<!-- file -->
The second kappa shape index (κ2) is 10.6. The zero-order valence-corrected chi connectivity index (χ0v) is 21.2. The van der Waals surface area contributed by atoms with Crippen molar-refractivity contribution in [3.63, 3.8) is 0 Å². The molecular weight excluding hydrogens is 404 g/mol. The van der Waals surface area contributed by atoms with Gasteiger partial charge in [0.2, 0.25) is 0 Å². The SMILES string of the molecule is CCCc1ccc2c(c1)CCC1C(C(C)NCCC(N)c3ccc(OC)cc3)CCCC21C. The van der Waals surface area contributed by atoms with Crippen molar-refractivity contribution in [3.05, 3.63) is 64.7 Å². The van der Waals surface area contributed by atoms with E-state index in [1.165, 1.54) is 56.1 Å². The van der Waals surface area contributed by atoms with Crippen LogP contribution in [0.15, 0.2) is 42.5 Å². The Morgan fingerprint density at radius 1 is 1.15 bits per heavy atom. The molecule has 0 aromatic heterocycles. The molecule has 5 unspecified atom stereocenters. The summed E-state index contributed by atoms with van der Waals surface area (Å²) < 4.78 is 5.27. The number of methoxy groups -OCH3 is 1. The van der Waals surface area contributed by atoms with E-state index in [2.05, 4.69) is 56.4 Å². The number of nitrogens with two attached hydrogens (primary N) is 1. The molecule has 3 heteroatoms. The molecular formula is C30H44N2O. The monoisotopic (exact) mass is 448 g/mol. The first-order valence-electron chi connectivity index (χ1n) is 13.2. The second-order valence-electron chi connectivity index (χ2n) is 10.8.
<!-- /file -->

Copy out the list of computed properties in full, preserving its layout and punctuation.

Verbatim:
The second kappa shape index (κ2) is 10.6. The zero-order valence-corrected chi connectivity index (χ0v) is 21.2. The van der Waals surface area contributed by atoms with Crippen molar-refractivity contribution in [3.63, 3.8) is 0 Å². The molecular weight excluding hydrogens is 404 g/mol. The van der Waals surface area contributed by atoms with Gasteiger partial charge in [0.2, 0.25) is 0 Å². The SMILES string of the molecule is CCCc1ccc2c(c1)CCC1C(C(C)NCCC(N)c3ccc(OC)cc3)CCCC21C. The van der Waals surface area contributed by atoms with Crippen molar-refractivity contribution in [3.05, 3.63) is 64.7 Å². The van der Waals surface area contributed by atoms with E-state index in [1.165, 1.54) is 56.1 Å². The van der Waals surface area contributed by atoms with Crippen LogP contribution in [0.15, 0.2) is 42.5 Å². The Morgan fingerprint density at radius 1 is 1.15 bits per heavy atom. The molecule has 0 aromatic heterocycles. The molecule has 5 unspecified atom stereocenters. The summed E-state index contributed by atoms with van der Waals surface area (Å²) < 4.78 is 5.27. The number of methoxy groups -OCH3 is 1. The van der Waals surface area contributed by atoms with E-state index in [2.05, 4.69) is 56.4 Å². The number of nitrogens with two attached hydrogens (primary N) is 1. The molecule has 3 heteroatoms. The molecular formula is C30H44N2O. The monoisotopic (exact) mass is 448 g/mol. The first-order valence-electron chi connectivity index (χ1n) is 13.2. The second-order valence-electron chi connectivity index (χ2n) is 10.8.